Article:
• Protection against the sun is very important because of the risk of skin cancer developing (see sun protection).

    What the doctor may do

  • Provide genetic counseling and advice on sun-protection.
  • Follow-up closely for the developing of skin cancers.

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ALLERGY

Allergy is an abnormal reaction to substances that are normally harmless or beneficial to the body.

    Cause
  • Normally, our bodies produce antibodies in response to attack by a potentially harmful foreign substance such as viruses and bacteria. In the case of an allergy, however, antibodies are produced against substances that are harmless or good for the body (for example, food items or a particular treatment). These antibodies combine with the substance (known medically as the allergen) and this sets off a chain of chemical reactions that lead to the release of histamine, the chemical that produces most of the symptoms of an allergy. The allergen may be a substance taken into the body such as a drug or food item, dust, venom from an insect bite (see bites and stings) or a substance that has been in contact with the skin such as costume jewelry, cosmetics or plants (see contact dermatitis). Theoretically, any substance can cause an allergy, including one the person has taken or been in contact with before without problems.

    Symptoms

  • Contact dermatitis - Eczema or itchy red scaly or weepy patches.
  • Urticaria (weals or nettle rash).
  • Morbilliform (measles like) rash.
  • Purpura.
  • Vasculitis.
  • Erythema multiforme.
  • Erythema nodosum.
  • Fixed drug eruption.

    Complications

  • Anaphylaxis - A severe reaction resulting in shock, suffocation and even death.

    What you can do

  • You should consult a doctor.
  • Take antihistamine to relieve itch.
  • Apply calamine lotion.
  • Go to the nearest Accident and Emergency Department if you have generalised urticaria or swelling of the eyelids, lips or difficulty breathing or if there are signs of anaphylaxis developing.

    What the doctor may do

  • Hospitalise severe cases of allergy.
  • Give antihistamine injections.
  • Prescribe systemic steroids.
  • Determine the cause of the allergy with the aid of patch tests, skin tests (prick or intradermal tests) or RAST tests if necessary.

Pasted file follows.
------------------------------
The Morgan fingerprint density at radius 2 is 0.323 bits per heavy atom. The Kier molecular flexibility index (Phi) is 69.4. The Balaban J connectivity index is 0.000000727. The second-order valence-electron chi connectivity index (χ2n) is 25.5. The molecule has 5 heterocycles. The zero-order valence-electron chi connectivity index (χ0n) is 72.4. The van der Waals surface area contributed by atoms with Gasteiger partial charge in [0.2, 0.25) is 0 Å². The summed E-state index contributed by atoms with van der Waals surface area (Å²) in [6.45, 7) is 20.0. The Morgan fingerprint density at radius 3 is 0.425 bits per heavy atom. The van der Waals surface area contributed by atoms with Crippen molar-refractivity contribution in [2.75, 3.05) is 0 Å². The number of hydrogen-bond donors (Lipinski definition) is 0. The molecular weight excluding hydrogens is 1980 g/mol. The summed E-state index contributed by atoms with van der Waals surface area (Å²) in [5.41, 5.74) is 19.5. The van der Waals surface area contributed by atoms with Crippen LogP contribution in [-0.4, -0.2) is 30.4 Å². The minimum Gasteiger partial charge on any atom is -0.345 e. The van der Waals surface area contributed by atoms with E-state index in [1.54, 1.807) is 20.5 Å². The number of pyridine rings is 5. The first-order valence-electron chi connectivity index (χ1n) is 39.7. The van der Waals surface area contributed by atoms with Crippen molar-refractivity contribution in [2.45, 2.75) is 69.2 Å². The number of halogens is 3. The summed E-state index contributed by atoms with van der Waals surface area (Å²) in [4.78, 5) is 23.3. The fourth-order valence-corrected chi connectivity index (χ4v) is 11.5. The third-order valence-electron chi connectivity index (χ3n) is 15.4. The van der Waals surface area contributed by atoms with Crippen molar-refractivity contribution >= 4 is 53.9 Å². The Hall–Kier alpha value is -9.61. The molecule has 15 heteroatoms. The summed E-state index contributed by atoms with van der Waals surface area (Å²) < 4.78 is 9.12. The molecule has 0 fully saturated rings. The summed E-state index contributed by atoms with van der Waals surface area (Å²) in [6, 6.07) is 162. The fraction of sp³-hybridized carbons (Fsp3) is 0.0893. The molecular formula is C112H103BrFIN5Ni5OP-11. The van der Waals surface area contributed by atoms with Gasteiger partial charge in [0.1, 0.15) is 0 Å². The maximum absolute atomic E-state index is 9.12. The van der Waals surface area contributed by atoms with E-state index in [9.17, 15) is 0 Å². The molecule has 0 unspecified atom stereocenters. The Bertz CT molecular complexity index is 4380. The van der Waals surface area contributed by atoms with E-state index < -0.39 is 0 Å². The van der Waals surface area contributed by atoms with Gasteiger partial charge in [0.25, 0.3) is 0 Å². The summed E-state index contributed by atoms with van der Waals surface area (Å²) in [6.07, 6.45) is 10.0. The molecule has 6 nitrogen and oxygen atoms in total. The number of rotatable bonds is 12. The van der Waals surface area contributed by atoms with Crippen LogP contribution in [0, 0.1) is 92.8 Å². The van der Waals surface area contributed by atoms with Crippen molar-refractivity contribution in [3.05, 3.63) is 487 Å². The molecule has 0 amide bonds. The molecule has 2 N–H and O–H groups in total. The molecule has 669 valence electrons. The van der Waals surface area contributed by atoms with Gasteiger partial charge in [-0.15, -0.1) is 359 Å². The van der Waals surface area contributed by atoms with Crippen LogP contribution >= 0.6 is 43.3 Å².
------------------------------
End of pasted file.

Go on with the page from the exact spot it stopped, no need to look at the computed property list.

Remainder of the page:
• Desensitise selected cases. This is done by injecting small doses of an allergen in order to train the body to accept it. However, desensitisation is only available for some allergens such as house dust, poison ivy and bee and wasp stings and there is a small risk of desensitisation causing a severe reaction.

    Prevention

  • Avoid the substances you are allergic to.
  • Apply for a medical alert (for example, Medik Awas) card and carry it on your person all the time. Get the application form from your doctor.
  • Inform your doctor, dentist, and pharmacist each time you see them.
  • Inform your relatives about your allergy, as well.

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ALOPECIA

Alopecia is the medical term for hairloss. Doctors divide alopecia into non-scarring and scarring alopecia. Scarring alopecia is due to inflammation causing scarring and destruction of the hair follicles. The causes include:

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ALOPECIA AREATA

Alopecia areata causes hairloss in round patches. It usually affects young adults and children and may be associated with a family history of alopecia areata or other autoimmune disorders (self-allergies) such as vitiligo and thyroid disease (Hashimoto's thyroiditis).

    Cause

  • Alopecia areata is believed to be an autoimmune disorder in which the body produces antibodies that attack the hair follicles as though they were foreign.

    Symptoms

  • Solitary or multiple well-defined circular bald patches on a normal or occasionally, slightly reddish skin.
  • Broken hairs may be seen in the bald patch. They have broken-off stubbled ends and are often referred to as exclamation mark hairs because of their appearance.
  • The scalp is most commonly affected. Less commonly affected areas include the eyebrows, eyelashes, pubic hair and beard.
Complications
Alopecia areata may occasionally lead to widespread hairloss causing:
  • Alopecia totalis which causes total baldness of the scalp.
  • Alopecia universalis where the hairloss affects the entire body including eyebrows, armpit and the pubic hair.
       

    Muliple patches of alopecia areata.
    Click on image for larger view.
     

    Severe alopecia areata progressing to alopecia universalis.
    Click on image for larger view.